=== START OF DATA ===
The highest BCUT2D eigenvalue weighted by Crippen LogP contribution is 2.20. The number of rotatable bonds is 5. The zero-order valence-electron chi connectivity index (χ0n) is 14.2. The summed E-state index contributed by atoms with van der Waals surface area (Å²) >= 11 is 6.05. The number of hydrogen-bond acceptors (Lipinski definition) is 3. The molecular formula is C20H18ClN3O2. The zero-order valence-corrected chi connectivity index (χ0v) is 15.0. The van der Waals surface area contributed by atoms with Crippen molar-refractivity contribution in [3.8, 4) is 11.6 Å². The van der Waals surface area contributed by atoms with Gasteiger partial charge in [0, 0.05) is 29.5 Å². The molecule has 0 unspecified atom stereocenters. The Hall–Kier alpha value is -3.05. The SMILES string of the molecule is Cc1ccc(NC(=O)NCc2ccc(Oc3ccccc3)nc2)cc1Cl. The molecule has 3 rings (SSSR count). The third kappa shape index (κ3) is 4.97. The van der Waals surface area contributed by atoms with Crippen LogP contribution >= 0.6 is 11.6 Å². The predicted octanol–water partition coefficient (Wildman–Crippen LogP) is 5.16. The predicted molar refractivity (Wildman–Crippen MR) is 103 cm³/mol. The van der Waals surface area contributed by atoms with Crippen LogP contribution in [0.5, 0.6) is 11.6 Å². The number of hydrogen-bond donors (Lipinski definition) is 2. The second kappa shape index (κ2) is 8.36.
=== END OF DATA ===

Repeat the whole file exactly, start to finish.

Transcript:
The highest BCUT2D eigenvalue weighted by Crippen LogP contribution is 2.20. The number of rotatable bonds is 5. The zero-order valence-electron chi connectivity index (χ0n) is 14.2. The summed E-state index contributed by atoms with van der Waals surface area (Å²) >= 11 is 6.05. The number of hydrogen-bond acceptors (Lipinski definition) is 3. The molecular formula is C20H18ClN3O2. The zero-order valence-corrected chi connectivity index (χ0v) is 15.0. The van der Waals surface area contributed by atoms with Crippen molar-refractivity contribution in [3.8, 4) is 11.6 Å². The van der Waals surface area contributed by atoms with Gasteiger partial charge in [0, 0.05) is 29.5 Å². The molecule has 0 unspecified atom stereocenters. The Hall–Kier alpha value is -3.05. The SMILES string of the molecule is Cc1ccc(NC(=O)NCc2ccc(Oc3ccccc3)nc2)cc1Cl. The molecule has 3 rings (SSSR count). The third kappa shape index (κ3) is 4.97. The van der Waals surface area contributed by atoms with Crippen LogP contribution >= 0.6 is 11.6 Å². The predicted octanol–water partition coefficient (Wildman–Crippen LogP) is 5.16. The predicted molar refractivity (Wildman–Crippen MR) is 103 cm³/mol. The van der Waals surface area contributed by atoms with Crippen LogP contribution in [0.5, 0.6) is 11.6 Å². The number of hydrogen-bond donors (Lipinski definition) is 2. The second kappa shape index (κ2) is 8.36.